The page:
Béchamp believed that a healthy terrain is a result of a nutritious diet, healthy lifestyle practices, hygiene, fresh air, clean water and exercise. With a healthy terrain, pathogenic germs cannot flourish and, therefore, cannot manifest into disease states. An unhealthy terrain, on the other hand, makes a person not only prone to infections and diseases but provides an environment for them to flourish.
In our present day, we are currently in a massive paradigm shift within the scientific community. The new science of epigenetics and quantum mechanics (now being referred to as the most true science we have), also supports Béchamp’s theory in the respect that external factors (such as bacteria and viruses) are not the problem, it is the environment (diet, lifestyle and mindset) of the individual that is the problem/solution. We will discuss this science in more detail at a later stage.
These principles of the Terrain Theory, epigenetics and quantum mechanics are all in harmony with traditional and modern naturopathic practice. Naturopathy is a system of healthcare which encourages and promotes the human being’s own self-healing mechanisms. The body is able to heal itself given the right conditions, environment and treatment/complement.
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Internationally, naturopath’s and other complementary/adjunctive health practitioners have been earnestly trying to educate the public on preventative measures one can take in order to strengthen the body’s resilience to infection. It is common sense, is it not, that there are things people can do in regards to diet and lifestyle that can increase our immunity. It is so sad to see that there has been a global attack on practitioners - such as myself - who are scientifically trained to know what works and what does not in this regard. The attack of scorn and ridicule obviously comes from those deeply biased and oblivious to current research.
We know those most at risk are people with weakened immune systems such as the elderly and chronically ill. Smokers, drug users and those taking medications (including immune suppressants) are also at risk due to the impact these substances have on the immune system.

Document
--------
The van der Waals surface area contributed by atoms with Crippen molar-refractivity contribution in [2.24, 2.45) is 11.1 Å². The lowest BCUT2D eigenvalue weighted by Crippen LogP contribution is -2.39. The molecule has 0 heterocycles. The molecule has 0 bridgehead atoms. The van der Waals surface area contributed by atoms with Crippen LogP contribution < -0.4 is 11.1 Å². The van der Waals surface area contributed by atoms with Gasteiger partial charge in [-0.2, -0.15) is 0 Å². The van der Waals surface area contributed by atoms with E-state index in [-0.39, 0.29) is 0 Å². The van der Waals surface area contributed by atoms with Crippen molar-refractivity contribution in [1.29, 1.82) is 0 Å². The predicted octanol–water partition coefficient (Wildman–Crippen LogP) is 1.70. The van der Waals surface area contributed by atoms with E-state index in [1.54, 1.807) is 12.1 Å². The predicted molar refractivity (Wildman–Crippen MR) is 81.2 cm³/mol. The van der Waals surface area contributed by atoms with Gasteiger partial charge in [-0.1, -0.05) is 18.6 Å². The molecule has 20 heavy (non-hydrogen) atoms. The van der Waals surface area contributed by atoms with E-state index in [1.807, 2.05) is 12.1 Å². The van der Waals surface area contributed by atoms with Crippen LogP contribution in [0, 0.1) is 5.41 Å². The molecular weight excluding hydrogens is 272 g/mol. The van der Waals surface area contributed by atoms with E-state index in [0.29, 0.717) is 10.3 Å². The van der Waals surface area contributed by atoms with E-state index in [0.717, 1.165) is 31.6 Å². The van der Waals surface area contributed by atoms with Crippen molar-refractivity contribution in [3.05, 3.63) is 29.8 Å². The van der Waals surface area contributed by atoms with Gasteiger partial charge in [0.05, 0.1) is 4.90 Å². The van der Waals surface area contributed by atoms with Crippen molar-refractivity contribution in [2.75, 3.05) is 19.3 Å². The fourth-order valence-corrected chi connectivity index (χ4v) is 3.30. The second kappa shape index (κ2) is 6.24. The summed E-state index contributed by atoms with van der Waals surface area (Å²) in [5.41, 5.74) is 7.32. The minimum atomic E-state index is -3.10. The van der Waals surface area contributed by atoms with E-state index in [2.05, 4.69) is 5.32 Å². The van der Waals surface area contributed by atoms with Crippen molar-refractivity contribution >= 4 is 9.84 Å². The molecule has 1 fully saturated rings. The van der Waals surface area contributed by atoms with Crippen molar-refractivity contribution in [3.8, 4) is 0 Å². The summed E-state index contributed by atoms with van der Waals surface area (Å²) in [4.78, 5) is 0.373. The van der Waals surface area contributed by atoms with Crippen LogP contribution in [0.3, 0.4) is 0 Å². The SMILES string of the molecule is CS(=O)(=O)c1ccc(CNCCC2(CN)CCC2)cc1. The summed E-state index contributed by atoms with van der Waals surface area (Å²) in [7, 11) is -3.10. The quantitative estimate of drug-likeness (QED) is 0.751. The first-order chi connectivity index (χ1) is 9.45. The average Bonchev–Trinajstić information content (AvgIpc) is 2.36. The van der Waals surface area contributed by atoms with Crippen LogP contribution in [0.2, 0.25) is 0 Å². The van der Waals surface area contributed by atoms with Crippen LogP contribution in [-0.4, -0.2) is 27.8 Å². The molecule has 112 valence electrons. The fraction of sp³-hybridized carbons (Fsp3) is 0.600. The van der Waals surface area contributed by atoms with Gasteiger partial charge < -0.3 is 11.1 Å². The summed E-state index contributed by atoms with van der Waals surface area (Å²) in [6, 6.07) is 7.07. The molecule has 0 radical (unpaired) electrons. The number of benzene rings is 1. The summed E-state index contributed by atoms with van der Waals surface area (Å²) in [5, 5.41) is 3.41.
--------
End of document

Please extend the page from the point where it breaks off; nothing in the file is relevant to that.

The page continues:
In response to media fearmongering and allopathic prevaricating, I will endeavour on my website to dive deeper into how to prevent a possible coronavirus infection. I’ll be sharing this information for those interested and will be looking into various approaches and protocols including the terrain theory and the importance of gut health in relation to your immune system. You’ll learn how to boost your immune system by optimising your diet with immune-supporting foods and lifestyle changes.
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“An ounce of prevention is worth a pound of cure”.
- Benjamin Franklin
Coronavirus is on the verge of being the next worldwide pandemic. Thousands of people, mostly in China, have contracted the virus. Yesterday New Zealand had its first reporting of the virus at Auckland hospital. With no known cure for this virus, researchers are working furiously to find a way to treat those with this potentially deadly infection. And while the world is focused on a cure, not enough of the conversation is focused on the things people can do to avoid contracting the disease!
“A clever person solves a problem a wise person avoids it”.
- Albert Einstein
As with most of these epidemics, sadly the people who generally die are the elderly and those with weak immune systems. At Holistic Health & Wellness we are combating this issue by using natural, safe and scientifically researched approaches to strengthen the body’s natural biological functions to combat and avoid disease/viruses. We spend a great deal of time with our clients to design a personalised plan that is right for them. It should come to no surprise that to promote a strong immune system, we must maintain a healthy diet, lifestyle and exercise regime. But with so much information out there, it can be confusing to know where to start and too daunting to bother.
“You seek too much information and not enough transformation”.
- Sai Baba
As an example, herbs and supplements such as vitamin C, echinacea, elderberry and garlic are all beneficial nutrients to help fight off and/or prevent an infection. However, many of these supplements brought over-the-counter are limited due to ineffective dosing, poor quality and/or absorption ability. It is important to make an appointment with a qualified naturopathic practitioner who specialises in this market to make sure that the herbs/supplements you are taking are of a high quality and have therapeutic effects. Let us help you simplify the confusion of this market and provide you with the tools that actually work to boost your resilience against disease.